Local Politics

Zimbabwe: Give Civil Servants All Their Forex, Banks Told

Banks have been directed to allow civil servants to withdraw their US dollar bonus payments in full, without deduction or levy so that they benefit over the festive season, Finance and Economic Development Minister Professor Mthuli Ncube said yesterday.

He intervened after reports that some unscrupulous banks were trying to make civil servants and Government pensioners accept bonus payments in Zimbabwe dollars.

Civil servants’ representatives had told The Herald on Thursday that their members were being levied high bank charges while being made to wait in queues for long despite the availability of the foreign currency. Some banks are apparently trying to recover account charges for the foreign accounts kept open since the allowances last year.

But in a statement yesterday, Prof Ncube said: “All civil servants should be allowed to withdraw their bonus payments in full in United States dollars, subject only to existing daily cash withdrawal limits set by the Reserve Bank of Zimbabwe. Such bonus payment amounts are to be made in full without deduction or levy.”

Prof Ncube said Government and banks will agree a structure for bank charges for the specific amounts, which charges must be kept to a minimum.

“In this regard, Government is appealing to the banks for their usual support and cooperation in ensuring that the payment of civil servants’ bonuses is implemented smoothly,” he said.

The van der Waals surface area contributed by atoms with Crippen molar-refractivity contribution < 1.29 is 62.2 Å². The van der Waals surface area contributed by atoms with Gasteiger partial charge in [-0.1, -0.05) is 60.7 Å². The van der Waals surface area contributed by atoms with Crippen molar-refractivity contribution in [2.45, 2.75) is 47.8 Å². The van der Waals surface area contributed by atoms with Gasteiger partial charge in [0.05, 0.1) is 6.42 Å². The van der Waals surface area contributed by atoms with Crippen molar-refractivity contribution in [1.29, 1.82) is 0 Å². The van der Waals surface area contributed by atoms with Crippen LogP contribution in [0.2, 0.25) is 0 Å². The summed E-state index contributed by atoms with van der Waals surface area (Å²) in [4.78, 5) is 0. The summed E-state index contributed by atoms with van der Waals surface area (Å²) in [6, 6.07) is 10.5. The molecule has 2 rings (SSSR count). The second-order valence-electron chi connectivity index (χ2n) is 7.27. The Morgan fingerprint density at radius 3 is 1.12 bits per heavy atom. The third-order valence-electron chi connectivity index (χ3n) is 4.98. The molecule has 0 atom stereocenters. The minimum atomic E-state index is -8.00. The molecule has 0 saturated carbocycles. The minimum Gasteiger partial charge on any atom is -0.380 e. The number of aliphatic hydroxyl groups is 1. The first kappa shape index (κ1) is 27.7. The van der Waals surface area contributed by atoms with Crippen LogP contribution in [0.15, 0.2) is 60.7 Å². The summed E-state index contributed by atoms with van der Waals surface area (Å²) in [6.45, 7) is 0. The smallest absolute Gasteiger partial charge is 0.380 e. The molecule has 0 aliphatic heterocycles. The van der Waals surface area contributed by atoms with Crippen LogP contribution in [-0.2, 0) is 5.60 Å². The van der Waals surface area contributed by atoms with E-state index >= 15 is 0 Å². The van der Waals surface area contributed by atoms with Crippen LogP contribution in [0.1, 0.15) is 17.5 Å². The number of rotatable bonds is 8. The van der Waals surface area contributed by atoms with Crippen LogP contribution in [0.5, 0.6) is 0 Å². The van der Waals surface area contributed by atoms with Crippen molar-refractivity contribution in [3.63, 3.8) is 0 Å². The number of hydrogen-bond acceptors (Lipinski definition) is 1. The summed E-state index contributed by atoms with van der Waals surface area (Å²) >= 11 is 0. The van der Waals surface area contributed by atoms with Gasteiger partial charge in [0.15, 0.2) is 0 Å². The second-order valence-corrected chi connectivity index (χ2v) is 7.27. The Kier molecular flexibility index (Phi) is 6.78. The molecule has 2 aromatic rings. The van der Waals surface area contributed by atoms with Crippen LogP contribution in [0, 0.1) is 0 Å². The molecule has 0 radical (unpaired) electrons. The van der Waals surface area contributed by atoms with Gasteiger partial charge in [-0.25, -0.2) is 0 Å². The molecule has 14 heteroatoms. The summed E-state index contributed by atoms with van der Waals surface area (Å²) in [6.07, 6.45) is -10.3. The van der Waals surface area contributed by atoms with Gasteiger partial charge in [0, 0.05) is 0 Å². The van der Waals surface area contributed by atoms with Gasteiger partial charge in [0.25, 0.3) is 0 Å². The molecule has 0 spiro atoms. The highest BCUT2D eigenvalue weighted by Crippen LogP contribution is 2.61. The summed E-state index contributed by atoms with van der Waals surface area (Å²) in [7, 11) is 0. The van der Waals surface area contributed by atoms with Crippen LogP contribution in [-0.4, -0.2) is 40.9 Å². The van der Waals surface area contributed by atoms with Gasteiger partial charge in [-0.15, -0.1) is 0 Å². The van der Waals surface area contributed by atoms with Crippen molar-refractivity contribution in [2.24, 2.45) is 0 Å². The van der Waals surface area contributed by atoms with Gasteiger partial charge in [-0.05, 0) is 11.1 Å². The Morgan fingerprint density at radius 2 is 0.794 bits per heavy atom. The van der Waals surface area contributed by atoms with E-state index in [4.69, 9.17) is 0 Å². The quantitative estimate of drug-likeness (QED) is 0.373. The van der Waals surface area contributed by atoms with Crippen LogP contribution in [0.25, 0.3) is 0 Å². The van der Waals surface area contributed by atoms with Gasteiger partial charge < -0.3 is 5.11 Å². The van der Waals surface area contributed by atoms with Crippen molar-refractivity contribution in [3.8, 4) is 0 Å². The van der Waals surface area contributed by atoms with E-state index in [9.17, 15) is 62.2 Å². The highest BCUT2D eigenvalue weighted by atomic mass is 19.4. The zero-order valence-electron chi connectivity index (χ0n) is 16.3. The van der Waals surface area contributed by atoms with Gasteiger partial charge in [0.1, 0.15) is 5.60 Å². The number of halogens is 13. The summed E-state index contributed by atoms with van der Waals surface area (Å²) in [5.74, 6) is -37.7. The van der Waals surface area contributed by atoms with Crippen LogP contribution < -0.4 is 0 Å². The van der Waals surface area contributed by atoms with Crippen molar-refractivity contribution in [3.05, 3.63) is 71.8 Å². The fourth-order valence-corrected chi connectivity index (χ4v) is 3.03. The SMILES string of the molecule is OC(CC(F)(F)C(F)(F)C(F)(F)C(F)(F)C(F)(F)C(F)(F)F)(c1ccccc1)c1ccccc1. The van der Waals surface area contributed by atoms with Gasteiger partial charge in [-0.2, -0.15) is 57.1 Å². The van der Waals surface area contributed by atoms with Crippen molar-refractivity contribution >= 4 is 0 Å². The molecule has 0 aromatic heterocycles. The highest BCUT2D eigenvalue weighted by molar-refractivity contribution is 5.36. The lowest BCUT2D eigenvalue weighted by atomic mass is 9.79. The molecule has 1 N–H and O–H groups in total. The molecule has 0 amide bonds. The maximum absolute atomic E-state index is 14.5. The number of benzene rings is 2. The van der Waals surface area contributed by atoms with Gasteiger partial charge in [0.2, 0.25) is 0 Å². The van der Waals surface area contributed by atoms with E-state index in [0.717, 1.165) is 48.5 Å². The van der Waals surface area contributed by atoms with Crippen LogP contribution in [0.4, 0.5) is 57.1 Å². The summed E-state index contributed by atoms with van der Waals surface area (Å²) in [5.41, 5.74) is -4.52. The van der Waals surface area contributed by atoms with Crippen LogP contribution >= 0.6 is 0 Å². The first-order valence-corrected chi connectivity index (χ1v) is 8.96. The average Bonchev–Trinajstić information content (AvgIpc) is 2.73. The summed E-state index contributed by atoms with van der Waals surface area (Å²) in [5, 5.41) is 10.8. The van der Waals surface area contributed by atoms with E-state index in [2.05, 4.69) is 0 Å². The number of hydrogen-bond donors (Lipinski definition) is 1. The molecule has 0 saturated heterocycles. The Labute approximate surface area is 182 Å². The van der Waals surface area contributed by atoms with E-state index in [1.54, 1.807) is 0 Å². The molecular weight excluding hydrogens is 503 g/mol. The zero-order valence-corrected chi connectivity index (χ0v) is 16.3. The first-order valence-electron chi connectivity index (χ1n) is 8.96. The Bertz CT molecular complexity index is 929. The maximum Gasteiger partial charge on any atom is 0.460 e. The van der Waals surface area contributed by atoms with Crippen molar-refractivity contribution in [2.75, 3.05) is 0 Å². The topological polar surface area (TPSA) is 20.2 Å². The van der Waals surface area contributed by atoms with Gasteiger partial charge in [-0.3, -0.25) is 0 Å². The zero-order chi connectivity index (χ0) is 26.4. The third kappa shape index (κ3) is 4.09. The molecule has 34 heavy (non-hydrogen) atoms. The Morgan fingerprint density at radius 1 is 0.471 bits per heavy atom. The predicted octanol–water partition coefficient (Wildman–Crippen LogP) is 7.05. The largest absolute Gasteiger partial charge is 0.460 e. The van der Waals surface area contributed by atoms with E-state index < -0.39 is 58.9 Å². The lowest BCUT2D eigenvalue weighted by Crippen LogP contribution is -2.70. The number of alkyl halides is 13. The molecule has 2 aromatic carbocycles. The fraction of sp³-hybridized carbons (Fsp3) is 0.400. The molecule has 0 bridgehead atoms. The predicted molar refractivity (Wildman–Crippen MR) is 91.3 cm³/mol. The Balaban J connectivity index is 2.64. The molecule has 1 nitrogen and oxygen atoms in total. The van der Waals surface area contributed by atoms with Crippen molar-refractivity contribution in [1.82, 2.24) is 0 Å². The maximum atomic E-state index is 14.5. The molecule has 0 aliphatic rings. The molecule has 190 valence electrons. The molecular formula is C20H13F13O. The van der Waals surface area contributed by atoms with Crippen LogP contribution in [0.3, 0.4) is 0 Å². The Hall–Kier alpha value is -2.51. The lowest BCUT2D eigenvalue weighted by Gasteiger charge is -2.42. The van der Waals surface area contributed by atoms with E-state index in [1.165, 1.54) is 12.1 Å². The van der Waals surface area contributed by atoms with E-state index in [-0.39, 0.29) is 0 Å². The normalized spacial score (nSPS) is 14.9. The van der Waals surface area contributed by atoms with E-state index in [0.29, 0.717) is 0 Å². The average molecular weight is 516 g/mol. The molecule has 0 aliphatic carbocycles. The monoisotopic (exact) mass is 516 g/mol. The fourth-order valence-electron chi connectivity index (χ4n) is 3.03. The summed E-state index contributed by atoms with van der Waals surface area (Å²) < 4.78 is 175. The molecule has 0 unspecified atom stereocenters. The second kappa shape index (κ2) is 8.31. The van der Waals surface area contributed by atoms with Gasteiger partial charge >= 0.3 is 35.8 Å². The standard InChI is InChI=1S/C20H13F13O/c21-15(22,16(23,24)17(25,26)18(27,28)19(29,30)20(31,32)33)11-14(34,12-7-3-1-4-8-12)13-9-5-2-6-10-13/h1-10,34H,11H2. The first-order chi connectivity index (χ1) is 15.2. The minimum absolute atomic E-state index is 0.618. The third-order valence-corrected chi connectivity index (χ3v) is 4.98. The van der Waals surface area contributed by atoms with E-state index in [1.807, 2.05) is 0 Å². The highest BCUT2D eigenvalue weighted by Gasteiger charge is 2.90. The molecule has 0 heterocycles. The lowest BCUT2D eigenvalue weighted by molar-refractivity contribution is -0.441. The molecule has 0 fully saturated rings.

President Mnangagwa offered civil servants and pensioners a once-off bonus payment in US dollars to cushion them from the challenges they faced for the better part of the year due to inflation.

Civil servants are getting a maximum of US$700 in US dollars and those whose salary scales require more than that will get the difference in local currency at an agreed rate.

Pensioners are getting US$100.

Prof Ncube said for the better part of the year, Government was seized with various initiatives to continue stabilising the economy, contain inflationary pressures, and therefore restore the purchasing power of the local currency.

The primary goal was to increase the domestic and external competitiveness of the economy, save and preserve jobs and livelihoods and limit damage to the economy particularly in the face of the Covid-19 pandemic.

He said macro-fiscal stabilisation has been achieved largely through fiscal consolidation and the resultant attainment of both fiscal balance and stabilisation of the current account.